Army Official Predicts 'Mass Migration' Away From BlackBerry Smartphones

By Stew Magnuson

SAN DIEGO — Android and iOS enabled devices will largely replace the ubiquitous BlackBerry as the Army's smartphone of choice in the coming years, a senior service official said Nov. 19 at the Milcom conference here.

Lt. Col. Ed Mattison, Army CIO/G-6 cyber security directorate and mobility technical lead, said there won't be any top down orders to make the switch from one type of smartphone to another because it is up to each individual command to dictate and fund their own mobility requirements. 

They all receive their mobility services from the Defense Information Systems Agency depending on their individual needs.

Come Jan. 1, those in the Army who want to make the switch from the current legacy BlackBerry devices to the new BlackBerry10 will be able to do so when new servers come online. However, on the same day, an 18-month pilot program that had about 3,500 Android and iOS enabled devices will be transitioning to initial operating capability and will be able to support some 50,000 non-BlackBerry phones.

"DISA is a customer focused organization so as long as their customers want BlackBerry services, it will continue to provide them," he said.

"We expect over the next several years that the majority of users that are currently using BlackBerrys will migrate to an iOS or Android device and they will leave the BlackBerry service and go to the new DISA mobility service," he said.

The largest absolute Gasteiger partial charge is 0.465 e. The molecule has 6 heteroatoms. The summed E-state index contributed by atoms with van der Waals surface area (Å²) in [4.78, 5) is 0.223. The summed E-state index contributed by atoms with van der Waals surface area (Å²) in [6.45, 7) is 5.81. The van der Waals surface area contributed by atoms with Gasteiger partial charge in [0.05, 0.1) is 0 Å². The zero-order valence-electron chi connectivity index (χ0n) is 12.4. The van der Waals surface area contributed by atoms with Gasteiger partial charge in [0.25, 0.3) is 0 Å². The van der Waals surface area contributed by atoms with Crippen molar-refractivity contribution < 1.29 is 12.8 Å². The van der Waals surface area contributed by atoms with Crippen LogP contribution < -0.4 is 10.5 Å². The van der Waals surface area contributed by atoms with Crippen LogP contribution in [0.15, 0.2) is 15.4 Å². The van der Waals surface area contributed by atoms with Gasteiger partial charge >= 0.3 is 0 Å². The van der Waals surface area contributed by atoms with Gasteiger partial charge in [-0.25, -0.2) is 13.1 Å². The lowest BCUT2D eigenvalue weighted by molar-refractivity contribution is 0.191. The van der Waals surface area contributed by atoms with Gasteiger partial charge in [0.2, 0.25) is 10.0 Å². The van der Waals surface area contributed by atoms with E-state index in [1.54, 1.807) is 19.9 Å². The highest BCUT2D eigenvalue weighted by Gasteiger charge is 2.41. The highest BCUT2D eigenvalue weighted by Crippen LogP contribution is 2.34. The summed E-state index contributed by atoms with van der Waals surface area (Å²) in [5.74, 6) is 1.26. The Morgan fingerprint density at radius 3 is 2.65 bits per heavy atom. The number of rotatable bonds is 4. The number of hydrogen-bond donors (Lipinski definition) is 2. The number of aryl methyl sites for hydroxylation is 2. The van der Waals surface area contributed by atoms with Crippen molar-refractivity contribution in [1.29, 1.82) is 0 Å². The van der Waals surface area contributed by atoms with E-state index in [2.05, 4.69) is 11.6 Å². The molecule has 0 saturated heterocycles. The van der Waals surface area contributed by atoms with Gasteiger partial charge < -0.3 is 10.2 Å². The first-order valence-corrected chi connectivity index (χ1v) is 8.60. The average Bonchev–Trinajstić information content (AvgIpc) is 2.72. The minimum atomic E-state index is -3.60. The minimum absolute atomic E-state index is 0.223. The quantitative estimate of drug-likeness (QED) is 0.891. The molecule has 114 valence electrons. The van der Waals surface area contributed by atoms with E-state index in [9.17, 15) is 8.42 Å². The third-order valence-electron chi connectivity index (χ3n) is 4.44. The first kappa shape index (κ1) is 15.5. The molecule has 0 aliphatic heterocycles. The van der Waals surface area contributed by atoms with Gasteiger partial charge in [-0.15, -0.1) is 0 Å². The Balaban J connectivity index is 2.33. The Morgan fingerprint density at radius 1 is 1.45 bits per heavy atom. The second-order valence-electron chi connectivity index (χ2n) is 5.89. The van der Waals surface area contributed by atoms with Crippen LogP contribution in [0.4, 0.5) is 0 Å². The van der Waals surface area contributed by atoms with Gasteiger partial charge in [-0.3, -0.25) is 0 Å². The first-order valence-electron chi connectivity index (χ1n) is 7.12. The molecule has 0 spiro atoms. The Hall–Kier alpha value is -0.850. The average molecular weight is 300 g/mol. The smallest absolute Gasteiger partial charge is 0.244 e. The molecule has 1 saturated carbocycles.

Some commands are taking that option right away. One will be switching its 10,000 BlackBerry devices to Androids on Jan. 1, Mattison said.

Currently, of the 100,000 government issued phones in the hands of Army personnel -- mostly senior officers -- about 70,000 are BlackBerrys, he said. The "vast majority" will be making the switch, he added.

This news comes as BlackBerry is struggling to remain in business. Its sales have sharply fallen, and the Canadian company has struggled financially. It recently received a $1 billion cash infusion from a private investment firm, but its sales have withered because of competition from iPhones and Androids.

Mattison said these financial woes are not too disconcerting because DISA runs its own BlackBerry servers, and doesn't depend on the company to provide services.

Topics: C4ISR, Tactical Communications, Infotech, Procurement

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